My other wish? That Talking Writing continues to thrive and grow and connect with the terrific community of writers online. Thank you all for stopping by—Martha Nichols
"I wish for every writer an ever-increasing love for people," Paula Silici says, "so they may tell their stories from a heart of goodwill, respect, honesty, and compassion."
"More than a room of one's own," Carol Dorf says, "a writer needs time. My wish is that writers are able to make use of the fragments of time they find flapping on the line above the other demands in their lives."
"I wish for everyone what I wish for myself," Laurie Weisz says. "A chance to step outside the cyclone of distractions, bills, work, all the pissy details of life, and step into my fiction. As composite an exit as Narnia delivered in the third grade. A place way over the rainbow, where the privacy of writing, somehow, resurfaces. I’m cheering for anyone reading this article."
"My hope for our profession is that it remains professional," Judith Ross says. "It’s one thing to post unedited ramblings and pass them off as 'literature.' It’s another to post opinions, rumors, and made-up accusations as facts. In 2010, writers like us—who have been trained and mentored by skilled editors—can’t keep quiet. We must insist that a clear, coherent, and above all accurate message is more important than whatever fancy new technology it might be packaged in."
"My wish is for the clear thinking that enables us to coherently and effectively pull together the fragments of experience, impression, and knowledge that form our stories," Elizabeth Langosy says.
"Here are my wishes for 2010," David Biddle says:
1. Google realizes that information still wants to be free, but good writing is something they believe people should be paid a living wage for—and then does something about it in order to get the real content providers on their side.Karen Ohlson says, "May the new year bring you the time and circumstances to write what matters to you. (Virginia Woolf's 'room of one's own,' or its modern equivalent—a laptop of one's own.) And may your writing not be just 'content,' as you are much more than a 'content provider.' May it, literally, not be contained. May it spread forth and reach untold others. May your writing bring joy, holy or unholy, to the world. To paraphrase..."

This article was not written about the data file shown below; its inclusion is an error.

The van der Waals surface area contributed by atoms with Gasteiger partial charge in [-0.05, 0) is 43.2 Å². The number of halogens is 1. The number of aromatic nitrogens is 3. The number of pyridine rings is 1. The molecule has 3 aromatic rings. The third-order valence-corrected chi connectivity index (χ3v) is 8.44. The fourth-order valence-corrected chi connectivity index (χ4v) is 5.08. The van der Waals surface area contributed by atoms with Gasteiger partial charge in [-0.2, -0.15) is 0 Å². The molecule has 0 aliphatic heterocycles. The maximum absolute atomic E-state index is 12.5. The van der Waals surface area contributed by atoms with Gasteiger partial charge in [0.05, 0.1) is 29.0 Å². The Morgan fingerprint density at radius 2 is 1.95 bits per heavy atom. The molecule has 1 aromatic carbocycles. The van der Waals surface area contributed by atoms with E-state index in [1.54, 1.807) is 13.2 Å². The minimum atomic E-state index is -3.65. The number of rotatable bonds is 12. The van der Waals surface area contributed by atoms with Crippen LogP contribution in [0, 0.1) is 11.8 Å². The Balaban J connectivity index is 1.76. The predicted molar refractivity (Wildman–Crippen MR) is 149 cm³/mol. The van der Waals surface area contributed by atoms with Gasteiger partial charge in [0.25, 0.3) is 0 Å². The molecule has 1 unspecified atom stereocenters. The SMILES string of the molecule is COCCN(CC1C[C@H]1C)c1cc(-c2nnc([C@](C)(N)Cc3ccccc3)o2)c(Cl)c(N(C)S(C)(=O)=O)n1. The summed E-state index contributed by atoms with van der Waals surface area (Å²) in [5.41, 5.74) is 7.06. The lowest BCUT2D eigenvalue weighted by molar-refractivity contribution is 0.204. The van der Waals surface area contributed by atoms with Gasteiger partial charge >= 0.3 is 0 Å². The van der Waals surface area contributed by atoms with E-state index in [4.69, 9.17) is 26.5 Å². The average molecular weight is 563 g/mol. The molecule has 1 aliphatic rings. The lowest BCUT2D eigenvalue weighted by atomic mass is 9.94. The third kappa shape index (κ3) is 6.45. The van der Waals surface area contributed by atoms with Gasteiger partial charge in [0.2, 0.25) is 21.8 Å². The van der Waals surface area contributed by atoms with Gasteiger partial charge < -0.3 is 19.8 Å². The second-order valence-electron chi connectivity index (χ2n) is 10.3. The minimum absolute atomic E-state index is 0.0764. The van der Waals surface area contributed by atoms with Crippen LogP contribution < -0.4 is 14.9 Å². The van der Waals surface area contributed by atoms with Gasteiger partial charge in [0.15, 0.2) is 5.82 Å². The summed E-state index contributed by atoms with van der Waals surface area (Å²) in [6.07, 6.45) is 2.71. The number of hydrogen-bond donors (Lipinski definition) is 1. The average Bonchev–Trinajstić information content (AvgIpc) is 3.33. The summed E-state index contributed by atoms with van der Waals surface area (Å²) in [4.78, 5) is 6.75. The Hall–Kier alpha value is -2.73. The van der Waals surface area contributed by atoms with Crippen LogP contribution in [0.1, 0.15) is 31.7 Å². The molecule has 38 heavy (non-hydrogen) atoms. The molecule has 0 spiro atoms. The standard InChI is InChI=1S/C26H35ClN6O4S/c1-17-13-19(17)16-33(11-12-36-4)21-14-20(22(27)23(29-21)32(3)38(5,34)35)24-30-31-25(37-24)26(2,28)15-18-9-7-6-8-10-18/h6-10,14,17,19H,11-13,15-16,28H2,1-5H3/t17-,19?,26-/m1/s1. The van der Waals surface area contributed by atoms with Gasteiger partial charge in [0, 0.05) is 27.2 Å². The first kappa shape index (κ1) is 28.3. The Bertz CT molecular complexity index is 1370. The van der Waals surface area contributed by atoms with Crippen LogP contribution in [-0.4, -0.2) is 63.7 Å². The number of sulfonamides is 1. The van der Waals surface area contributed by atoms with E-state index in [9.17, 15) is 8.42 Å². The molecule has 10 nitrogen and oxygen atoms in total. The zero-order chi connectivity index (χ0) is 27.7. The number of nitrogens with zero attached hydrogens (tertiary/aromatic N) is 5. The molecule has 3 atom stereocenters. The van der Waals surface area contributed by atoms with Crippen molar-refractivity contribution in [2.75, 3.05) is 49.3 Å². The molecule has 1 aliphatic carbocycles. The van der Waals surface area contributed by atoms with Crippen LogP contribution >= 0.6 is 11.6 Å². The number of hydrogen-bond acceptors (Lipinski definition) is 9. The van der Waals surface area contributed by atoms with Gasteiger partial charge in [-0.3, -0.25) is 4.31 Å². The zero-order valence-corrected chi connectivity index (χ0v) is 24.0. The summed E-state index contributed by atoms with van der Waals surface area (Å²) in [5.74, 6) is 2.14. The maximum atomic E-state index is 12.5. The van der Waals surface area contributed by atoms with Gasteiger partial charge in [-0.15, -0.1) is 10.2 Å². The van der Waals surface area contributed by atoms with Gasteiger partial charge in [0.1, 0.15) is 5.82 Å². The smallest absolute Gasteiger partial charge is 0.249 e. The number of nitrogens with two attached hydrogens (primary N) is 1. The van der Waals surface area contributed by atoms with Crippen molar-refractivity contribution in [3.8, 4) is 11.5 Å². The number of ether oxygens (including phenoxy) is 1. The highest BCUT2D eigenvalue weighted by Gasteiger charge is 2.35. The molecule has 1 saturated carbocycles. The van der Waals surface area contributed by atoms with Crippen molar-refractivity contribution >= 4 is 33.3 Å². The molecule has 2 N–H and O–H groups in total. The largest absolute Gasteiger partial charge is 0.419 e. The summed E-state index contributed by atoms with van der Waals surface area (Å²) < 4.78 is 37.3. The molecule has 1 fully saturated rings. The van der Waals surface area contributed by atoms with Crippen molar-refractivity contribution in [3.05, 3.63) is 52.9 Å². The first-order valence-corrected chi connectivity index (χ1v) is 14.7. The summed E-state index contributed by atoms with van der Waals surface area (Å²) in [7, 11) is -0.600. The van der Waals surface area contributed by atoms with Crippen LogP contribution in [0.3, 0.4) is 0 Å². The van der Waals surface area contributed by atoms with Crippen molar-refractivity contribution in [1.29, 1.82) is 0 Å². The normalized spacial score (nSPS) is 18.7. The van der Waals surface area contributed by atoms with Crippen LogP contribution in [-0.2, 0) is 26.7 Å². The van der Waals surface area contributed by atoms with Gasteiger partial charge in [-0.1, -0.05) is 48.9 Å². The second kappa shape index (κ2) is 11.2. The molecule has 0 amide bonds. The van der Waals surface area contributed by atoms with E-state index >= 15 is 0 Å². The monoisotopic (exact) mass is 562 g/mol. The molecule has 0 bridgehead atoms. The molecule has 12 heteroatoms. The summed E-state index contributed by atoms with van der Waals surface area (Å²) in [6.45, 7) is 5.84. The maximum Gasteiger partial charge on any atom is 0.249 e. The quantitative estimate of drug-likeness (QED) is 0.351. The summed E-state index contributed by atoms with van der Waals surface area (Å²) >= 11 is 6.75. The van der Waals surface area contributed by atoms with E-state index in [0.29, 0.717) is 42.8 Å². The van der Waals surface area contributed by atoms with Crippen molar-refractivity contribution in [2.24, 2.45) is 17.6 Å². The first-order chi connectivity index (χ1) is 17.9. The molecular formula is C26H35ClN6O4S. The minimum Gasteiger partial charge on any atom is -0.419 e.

2. Kindles come down in price to $39.95.
3. The Association of Author's Representatives adopts a single standard for online submissions only: the first 50, a two-page synopsis, and a half-page bio. Any deviation from this standard will be deemed by AAR a first indicator that an agency is still lost in the 20th century, where writers needed to be kept in their place because people were so afraid that they'd muck things up. Writers should not be forced to support the U.S. Postal Service anymore.
4. We learn that David Foster Wallace is actually alive and well, living on the lam in Andre Agassi's basement, working on a mystery about God and his frustrations with Van Morrison, and secretly teaching Andre and Steffi's kids how to play tennis while being intellectuals at the same time.
5. Annie Dillard publishes another novel with writing that is more meaty and pure than what she already gave us in The Maytrees.
Let earth receive its sound
And every heart
Prepare it room
And heaven and nature sing
And heaven and nature sing
And heaven, and heaven, and nature sing...